Things I’m Reading Thursday #10: poetry contest entries!
Yes, I’m still alive! I took a bit of a break from ONS over Easter, as I was away chasing the Muse in Wordsworth country. But now I’m back and normal service will (hopefully) be resumed!
You may remember that a while ago I was asked to judge the Sentinel Literary Quarterly’s latest poetry competition, which closed at the end of last month. Hopefully some of you entered! Well, this week my reading has been mostly dominated by sifting through the hundreds of anonymous contest entries. The results won’t be announced til next week, and I’m still working on my final decision, but it’s been such a fascinating process that I thought I’d share my initial thoughts (as a judge, but also just as a reader) with you here… hopefully it’ll be helpful to those of you entering contests in the near future!
When I was first faced with the huge pile of contest entries (hundreds and hundreds — the response was pretty amazing), I thought I’d be fine. I assumed that two years at the helm of Read This Magazine had prepared me for anything, that I’d seen the best and worst that poetry could throw at me, and that the judging process would just be something like a particularly large chunk of magazine submissions — the only difference being that I was going it alone, without the help of my editorial team, which I felt shouldn’t be too difficult. I was pretty much totally wrong on all of these counts.
Firstly, the process so far has made me value my assistant Read This editors, past and present, in a whole new way. When you’re faced with a huge swathe of poems that could all easily be called “good” or “strong” but couldn’t really be called “great” or “outstanding,” it’s so useful to have five other people to bounce your thoughts off in order to pare down the list. I was also wrong in thinking that, like with Read This submissions, a good 75%-80% of the poems would be quite easy to put into the “no” pile, for whatever reason. In fact, I ended up pulling out hundreds of those aforementioned “good” poems and feeling rather lost as to how to choose between them.
Don’t get me wrong, I did soon build up a sizeable slush pile… and I suspect that this is what you’re all secretly interested in. There are various things a poem can do to trigger my “just no!” response, which of course includes going over the 40-line limit (apparently you’re either within the limit, or you’re WAY over it. Very few people came in at 42 lines, for example) and containing offensive, graphic or unsuitable material (I do have quite an open mind about this stuff, I promise… it’s relatively easy to fly under my prudish-ness radar, but there has to be a limit). Mostly though, it’s clichés that get my goat. If you can’t think of anything more free than a bird or more blue than the sky, chances are you’re not going to get too far. But there were weird recurring ideas too — I was really surprised (and eventually just wearied), for example, by the numbers of poems that used a flower or flowers as a metaphor for, um, lady parts. The number of poems about sex (and the number of weird and wonderful extended metaphors used to describe it) really threw me, in fact. I’m left wondering if I’m naive… are all poets secretly Byronic sex-maniacs and I just didn’t know?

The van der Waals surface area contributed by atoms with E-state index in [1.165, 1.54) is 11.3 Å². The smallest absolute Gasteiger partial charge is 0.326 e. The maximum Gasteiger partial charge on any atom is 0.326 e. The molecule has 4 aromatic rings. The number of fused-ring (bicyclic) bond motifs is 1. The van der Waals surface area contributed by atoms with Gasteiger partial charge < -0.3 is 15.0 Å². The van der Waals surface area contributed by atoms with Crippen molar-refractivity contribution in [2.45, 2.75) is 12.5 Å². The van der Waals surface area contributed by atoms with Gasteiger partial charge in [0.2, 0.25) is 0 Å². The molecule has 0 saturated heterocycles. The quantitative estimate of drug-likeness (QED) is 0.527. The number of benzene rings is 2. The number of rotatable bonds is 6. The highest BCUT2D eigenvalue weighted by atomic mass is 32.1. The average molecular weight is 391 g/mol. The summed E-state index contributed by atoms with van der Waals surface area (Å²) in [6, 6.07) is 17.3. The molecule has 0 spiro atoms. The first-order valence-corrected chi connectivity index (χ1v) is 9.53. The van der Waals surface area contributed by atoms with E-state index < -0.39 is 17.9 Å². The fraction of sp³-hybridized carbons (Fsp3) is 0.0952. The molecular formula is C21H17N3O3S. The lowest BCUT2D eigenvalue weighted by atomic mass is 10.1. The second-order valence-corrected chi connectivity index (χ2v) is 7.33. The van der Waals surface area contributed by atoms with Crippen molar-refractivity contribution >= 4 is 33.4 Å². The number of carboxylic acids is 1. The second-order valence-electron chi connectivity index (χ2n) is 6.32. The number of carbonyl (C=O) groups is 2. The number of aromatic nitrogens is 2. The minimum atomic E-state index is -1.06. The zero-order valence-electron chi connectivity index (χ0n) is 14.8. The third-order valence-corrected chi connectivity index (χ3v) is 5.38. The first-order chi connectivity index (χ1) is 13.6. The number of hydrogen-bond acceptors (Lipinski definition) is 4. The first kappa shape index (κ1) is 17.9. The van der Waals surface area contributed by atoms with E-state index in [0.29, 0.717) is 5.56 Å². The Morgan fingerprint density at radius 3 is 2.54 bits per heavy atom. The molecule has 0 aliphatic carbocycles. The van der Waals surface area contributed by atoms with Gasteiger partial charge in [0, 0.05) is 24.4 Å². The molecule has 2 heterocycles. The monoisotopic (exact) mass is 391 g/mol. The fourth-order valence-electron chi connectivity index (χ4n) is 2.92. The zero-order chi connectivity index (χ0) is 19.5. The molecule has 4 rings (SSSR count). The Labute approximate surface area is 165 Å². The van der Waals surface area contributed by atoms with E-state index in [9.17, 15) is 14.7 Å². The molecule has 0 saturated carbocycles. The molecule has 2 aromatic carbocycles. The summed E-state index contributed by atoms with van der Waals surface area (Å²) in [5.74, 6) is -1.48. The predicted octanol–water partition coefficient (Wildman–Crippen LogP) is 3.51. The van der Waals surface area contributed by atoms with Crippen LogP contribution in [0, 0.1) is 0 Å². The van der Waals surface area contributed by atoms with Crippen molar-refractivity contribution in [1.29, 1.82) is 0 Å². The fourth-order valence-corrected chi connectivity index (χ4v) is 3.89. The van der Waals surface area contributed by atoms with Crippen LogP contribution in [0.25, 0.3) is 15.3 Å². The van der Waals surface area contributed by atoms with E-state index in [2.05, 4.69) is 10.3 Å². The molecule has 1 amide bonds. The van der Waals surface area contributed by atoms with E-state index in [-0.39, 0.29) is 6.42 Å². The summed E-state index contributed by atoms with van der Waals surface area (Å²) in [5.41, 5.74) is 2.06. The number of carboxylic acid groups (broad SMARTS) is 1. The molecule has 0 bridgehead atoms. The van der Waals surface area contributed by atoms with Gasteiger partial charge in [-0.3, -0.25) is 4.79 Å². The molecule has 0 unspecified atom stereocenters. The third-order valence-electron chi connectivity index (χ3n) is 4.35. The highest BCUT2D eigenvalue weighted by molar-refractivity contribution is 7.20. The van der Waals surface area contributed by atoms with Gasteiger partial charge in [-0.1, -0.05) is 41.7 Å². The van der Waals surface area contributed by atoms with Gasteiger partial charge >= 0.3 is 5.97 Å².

There were also a lot of poems about black souls and bleeding hearts… something I had been prepared for by submissions to Read This. Don’t get me wrong, depression is a serious issue and one that certainly can and should be explored via creative writing. However, all too often “depression” is actually just short hand for self-indulgence and wallowing; spilling your anguished thoughts/words/tears onto the page under a full moon while some suspicious-looking ravens flap overhead etc. But mostly, the thing that unites the majority of the poems in my “no” pile is the fact that their authors have obviously read very little (if any) in the way of decent poetry. You can tell when someone’s writing an imitation of what they think a poem should be from fifty paces. It’s my favourite old chesnut, but reading really is the key to good writing.
My main problem now is all these poems I’m left with — each of them undeniably “good”, but none of them particularly leaping out at me as better than any of the others. There are loads of them — some that are a nice idea, but linguistically not that interesting; others that have flashes of wordy genius, but don’t really work as a whole… etc. None of them deserve to be dismissed out of hand, but none are leaping out and grabbing me by the throat, as a truly great poem really should. Fortunately though, I have been able to build a (small) pile of Instant Yes! poems, too. It’s much harder to analyse these than the “just no” poems or the “just good” poems… they’re slippery and sparkly as fish. Maybe once I’ve picked a winner, I’ll be able to say more. Watch this space…
What are you reading this week? Get thee to the comments box!